# Question cb891

Apr 19, 2017

This is a projectile motion question. The person leaves the ground with an initial velocity at an angle of ${28}^{\circ}$ to the horizontal.

This initial velocity has a $\textcolor{b l u e}{\text{horizontal vector component}}$ and a $\textcolor{b l u e}{\text{vertical vector component}}$.

You are asked to find the time of flight or total time, the total distance traveled and the peak height of the jumper. We will first start by figuring out the total time of the flight.

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To figure out the total time, we need to use one of the kinematic equations.

$\textcolor{w h i t e}{a a a a a a a a a a a a a a a}$$\textcolor{m a \ge n t a}{{v}_{f} = {v}_{o y} + a t}$

Where
${v}_{f y} = \text{final velocity at max height} \left(\frac{m}{s}\right)$
${v}_{o y} = \text{initial vertical velocity} \left(\frac{m}{s}\right)$
$a$ = acceleration due to gravity $\left(9.8 \frac{m}{s} ^ 2\right)$
$t = \text{time at max height (s)}$

Since acceleration due to gravity affects only the vertical velocity and we are solving for time using these variables, we will use only the vertical velocity component to solve for total time. Final velocity at max height is zero.

• ${v}_{f y} = {v}_{o y} + a t$
• $0 = \left(12 \sin {28}^{\circ}\right) + \left(- 9.8\right) t$
• $\frac{0 - 5.63}{-} 9.8 = t$
• $0.57 s = t$

Since we figured out the time at max height, this is taken to be half the flight. Since it takes the same amount of time to reach max height as it does to fall back down, we just multiply the time we just figured out by 2 to get the total time for the whole flight.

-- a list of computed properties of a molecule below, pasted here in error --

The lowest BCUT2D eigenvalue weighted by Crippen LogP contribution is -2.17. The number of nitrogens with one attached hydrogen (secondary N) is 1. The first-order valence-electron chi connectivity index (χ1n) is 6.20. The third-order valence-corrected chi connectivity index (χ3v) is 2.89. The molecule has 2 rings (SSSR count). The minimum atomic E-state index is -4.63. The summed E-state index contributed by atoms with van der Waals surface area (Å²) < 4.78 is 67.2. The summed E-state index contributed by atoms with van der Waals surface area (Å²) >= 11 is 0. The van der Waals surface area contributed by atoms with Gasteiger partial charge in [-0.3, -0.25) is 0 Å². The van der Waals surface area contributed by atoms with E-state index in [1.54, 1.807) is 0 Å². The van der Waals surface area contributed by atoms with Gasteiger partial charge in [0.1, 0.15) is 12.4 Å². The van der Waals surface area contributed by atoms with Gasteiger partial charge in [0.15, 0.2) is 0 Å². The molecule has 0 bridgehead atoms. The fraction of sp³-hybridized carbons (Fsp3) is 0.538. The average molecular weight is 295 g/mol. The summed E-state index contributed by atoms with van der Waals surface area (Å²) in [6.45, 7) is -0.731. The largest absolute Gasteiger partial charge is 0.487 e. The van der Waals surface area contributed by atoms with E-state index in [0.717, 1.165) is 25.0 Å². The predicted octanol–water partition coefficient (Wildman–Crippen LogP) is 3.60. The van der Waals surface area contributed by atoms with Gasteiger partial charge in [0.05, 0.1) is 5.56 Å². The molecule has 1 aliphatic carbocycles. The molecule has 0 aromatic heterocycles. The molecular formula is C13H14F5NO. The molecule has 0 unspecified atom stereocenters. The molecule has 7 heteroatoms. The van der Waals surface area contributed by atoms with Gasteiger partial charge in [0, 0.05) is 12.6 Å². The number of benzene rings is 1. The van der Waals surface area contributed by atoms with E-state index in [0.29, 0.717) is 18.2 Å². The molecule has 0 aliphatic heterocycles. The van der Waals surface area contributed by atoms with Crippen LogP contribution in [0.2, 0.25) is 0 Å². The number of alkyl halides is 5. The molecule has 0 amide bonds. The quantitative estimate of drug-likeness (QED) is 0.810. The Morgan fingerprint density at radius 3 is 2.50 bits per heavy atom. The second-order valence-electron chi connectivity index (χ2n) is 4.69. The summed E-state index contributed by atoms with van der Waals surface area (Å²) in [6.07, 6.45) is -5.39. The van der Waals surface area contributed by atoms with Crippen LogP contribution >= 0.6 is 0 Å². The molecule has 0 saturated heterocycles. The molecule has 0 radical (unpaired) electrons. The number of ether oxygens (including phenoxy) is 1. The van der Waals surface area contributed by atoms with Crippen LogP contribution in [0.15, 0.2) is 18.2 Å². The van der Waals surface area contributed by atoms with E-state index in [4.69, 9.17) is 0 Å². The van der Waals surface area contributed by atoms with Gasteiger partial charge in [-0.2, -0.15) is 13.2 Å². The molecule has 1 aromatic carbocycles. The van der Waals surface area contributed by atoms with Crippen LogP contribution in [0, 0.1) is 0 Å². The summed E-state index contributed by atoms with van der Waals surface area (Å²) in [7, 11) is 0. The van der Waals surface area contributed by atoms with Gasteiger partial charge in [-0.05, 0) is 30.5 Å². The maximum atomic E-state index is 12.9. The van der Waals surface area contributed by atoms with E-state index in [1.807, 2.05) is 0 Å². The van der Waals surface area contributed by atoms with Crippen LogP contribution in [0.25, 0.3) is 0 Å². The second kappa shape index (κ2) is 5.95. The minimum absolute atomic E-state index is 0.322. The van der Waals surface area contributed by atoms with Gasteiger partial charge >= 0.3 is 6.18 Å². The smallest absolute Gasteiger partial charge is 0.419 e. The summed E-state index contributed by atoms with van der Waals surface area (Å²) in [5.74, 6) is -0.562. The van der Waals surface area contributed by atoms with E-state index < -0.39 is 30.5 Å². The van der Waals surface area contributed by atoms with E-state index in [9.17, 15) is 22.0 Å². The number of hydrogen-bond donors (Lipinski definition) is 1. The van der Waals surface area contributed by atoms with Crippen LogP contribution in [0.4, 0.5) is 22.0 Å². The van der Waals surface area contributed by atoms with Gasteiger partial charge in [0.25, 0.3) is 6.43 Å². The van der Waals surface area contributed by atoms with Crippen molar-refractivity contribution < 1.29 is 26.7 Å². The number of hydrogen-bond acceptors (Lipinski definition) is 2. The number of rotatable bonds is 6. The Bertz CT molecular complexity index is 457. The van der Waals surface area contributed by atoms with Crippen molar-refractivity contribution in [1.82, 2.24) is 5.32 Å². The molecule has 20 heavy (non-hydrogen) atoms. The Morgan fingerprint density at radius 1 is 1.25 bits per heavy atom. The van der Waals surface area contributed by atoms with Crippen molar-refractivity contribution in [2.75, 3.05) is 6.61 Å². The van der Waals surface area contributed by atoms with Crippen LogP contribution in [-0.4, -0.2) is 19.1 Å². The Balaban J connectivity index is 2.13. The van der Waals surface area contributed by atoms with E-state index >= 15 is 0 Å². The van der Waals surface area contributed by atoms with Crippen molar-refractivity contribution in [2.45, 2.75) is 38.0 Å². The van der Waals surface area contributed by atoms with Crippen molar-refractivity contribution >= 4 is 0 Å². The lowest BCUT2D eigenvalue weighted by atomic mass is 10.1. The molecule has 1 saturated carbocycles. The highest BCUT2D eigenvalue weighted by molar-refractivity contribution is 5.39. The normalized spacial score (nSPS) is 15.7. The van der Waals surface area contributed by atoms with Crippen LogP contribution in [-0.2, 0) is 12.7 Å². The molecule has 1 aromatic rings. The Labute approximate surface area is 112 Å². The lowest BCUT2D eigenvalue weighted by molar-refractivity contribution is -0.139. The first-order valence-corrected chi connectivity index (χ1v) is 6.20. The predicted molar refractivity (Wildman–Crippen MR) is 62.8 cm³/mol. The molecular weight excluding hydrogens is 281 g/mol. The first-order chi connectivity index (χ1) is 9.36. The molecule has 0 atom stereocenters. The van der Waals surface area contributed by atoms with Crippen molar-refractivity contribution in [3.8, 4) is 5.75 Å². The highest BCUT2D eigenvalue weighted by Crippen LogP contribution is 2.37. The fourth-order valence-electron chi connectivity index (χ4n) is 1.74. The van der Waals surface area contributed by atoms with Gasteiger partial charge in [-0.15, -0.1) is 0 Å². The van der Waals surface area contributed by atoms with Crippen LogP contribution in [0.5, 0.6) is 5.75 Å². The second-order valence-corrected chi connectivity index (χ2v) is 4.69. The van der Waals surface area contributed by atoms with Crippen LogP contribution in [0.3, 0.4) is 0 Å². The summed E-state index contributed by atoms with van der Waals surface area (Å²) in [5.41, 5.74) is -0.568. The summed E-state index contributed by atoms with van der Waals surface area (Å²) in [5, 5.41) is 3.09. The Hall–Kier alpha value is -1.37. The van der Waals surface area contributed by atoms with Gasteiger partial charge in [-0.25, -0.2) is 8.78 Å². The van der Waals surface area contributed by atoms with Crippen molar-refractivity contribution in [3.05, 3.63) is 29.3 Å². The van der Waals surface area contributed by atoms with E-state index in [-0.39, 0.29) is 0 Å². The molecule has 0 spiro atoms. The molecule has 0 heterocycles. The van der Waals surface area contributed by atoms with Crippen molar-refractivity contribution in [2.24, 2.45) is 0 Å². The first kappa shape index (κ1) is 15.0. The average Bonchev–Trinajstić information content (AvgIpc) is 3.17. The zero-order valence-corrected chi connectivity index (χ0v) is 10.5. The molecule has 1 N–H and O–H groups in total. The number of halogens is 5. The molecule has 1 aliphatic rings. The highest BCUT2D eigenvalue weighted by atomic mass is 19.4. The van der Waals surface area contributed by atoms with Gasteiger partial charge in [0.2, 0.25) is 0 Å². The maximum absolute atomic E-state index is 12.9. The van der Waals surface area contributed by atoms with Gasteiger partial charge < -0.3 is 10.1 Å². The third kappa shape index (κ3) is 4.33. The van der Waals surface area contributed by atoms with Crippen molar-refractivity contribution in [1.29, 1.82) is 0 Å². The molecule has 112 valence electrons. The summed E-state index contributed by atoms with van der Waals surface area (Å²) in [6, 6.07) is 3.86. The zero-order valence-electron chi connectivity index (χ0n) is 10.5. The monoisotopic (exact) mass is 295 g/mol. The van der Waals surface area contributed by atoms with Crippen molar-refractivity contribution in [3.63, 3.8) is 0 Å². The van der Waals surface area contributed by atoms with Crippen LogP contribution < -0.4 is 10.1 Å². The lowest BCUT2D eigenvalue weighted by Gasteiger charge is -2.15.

$0.57 s \cdot 2 = \textcolor{b l u e}{1.14 s}$

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To find the total distance traveled by the person, we will use the following equation:

$\textcolor{w h i t e}{a a a a a a a a a a a a a}$$\textcolor{m a \ge n t a}{\text{velocity} = \frac{\Delta \mathrm{di} s p l a c e m e n t}{\Delta t i m e}}$

Since we are finding displacement in the x direction, and we need velocity in order to solve it, we will use the horizontal velocity component. Time is taken to equal to the total time of the flight, $1.14 s$

• ${v}_{\text{ox") = (Delta "displacement")/(Delta "time}}$

• v_("ox") * Delta "time"= Delta "displacement"#

• $\left(12 \cos {28}^{\circ}\right) \cdot 1.14 \text{ = Delta "displacement}$

• $10.59 \cdot 1.14 = \Delta \text{displacement}$

• $\textcolor{b l u e}{12.07 m = \Delta \text{displacement}}$

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To find the peak height, or max height, we will use the following equation:

$\textcolor{w h i t e}{a a a a a a a a a a a a a a a}$$\textcolor{m a \ge n t a}{t = \sqrt{\frac{2 h}{g}}}$

Where
$t = \text{time at max height}$
$h = \text{max height in y direction}$
$g = \text{acceleration due to gravity} \left(9.8 \frac{m}{s} ^ 2\right)$

Plugin, isolate h and solve.

• $t = \sqrt{\frac{2 h}{g}}$

• $\left(0.57\right) = \sqrt{\frac{2 h}{9.8}}$

• ${\left(0.57\right)}^{2} = {\left(\sqrt{\frac{2 h}{9.8}}\right)}^{2}$

• ${\left(0.57\right)}^{2} = \frac{2 h}{9.8}$

• $\frac{\left(9.8\right) {\left(0.57\right)}^{2}}{2} = h$

• $\textcolor{b l u e}{h = 1.59 m}$